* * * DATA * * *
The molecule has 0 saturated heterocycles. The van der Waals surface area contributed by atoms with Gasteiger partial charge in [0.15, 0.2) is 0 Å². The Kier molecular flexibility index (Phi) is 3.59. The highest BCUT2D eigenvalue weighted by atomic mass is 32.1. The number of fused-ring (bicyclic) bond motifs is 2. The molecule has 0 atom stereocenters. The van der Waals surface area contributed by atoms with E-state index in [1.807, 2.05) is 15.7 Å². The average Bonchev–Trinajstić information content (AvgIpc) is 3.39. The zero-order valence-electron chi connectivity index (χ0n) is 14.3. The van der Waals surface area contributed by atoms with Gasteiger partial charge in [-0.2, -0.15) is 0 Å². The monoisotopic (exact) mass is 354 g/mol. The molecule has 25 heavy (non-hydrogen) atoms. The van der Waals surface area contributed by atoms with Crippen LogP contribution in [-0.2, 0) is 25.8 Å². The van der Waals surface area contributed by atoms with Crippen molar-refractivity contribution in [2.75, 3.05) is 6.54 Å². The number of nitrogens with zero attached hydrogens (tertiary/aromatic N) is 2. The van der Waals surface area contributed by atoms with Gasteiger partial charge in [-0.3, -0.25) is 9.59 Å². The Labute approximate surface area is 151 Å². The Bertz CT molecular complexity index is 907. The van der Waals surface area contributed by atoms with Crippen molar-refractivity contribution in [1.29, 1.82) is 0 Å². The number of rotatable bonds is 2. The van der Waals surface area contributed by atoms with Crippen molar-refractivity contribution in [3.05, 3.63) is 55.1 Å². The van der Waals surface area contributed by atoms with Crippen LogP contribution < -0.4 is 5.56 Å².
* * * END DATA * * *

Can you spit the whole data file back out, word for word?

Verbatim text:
The molecule has 0 saturated heterocycles. The van der Waals surface area contributed by atoms with Gasteiger partial charge in [0.15, 0.2) is 0 Å². The Kier molecular flexibility index (Phi) is 3.59. The highest BCUT2D eigenvalue weighted by atomic mass is 32.1. The number of fused-ring (bicyclic) bond motifs is 2. The molecule has 0 atom stereocenters. The van der Waals surface area contributed by atoms with E-state index in [1.807, 2.05) is 15.7 Å². The average Bonchev–Trinajstić information content (AvgIpc) is 3.39. The zero-order valence-electron chi connectivity index (χ0n) is 14.3. The van der Waals surface area contributed by atoms with Gasteiger partial charge in [-0.2, -0.15) is 0 Å². The monoisotopic (exact) mass is 354 g/mol. The molecule has 25 heavy (non-hydrogen) atoms. The van der Waals surface area contributed by atoms with Crippen LogP contribution in [-0.2, 0) is 25.8 Å². The van der Waals surface area contributed by atoms with Crippen molar-refractivity contribution in [2.75, 3.05) is 6.54 Å². The number of nitrogens with zero attached hydrogens (tertiary/aromatic N) is 2. The van der Waals surface area contributed by atoms with Gasteiger partial charge in [-0.3, -0.25) is 9.59 Å². The Labute approximate surface area is 151 Å². The Bertz CT molecular complexity index is 907. The van der Waals surface area contributed by atoms with Crippen molar-refractivity contribution in [1.29, 1.82) is 0 Å². The number of rotatable bonds is 2. The van der Waals surface area contributed by atoms with Crippen molar-refractivity contribution in [3.05, 3.63) is 55.1 Å². The van der Waals surface area contributed by atoms with Crippen LogP contribution < -0.4 is 5.56 Å².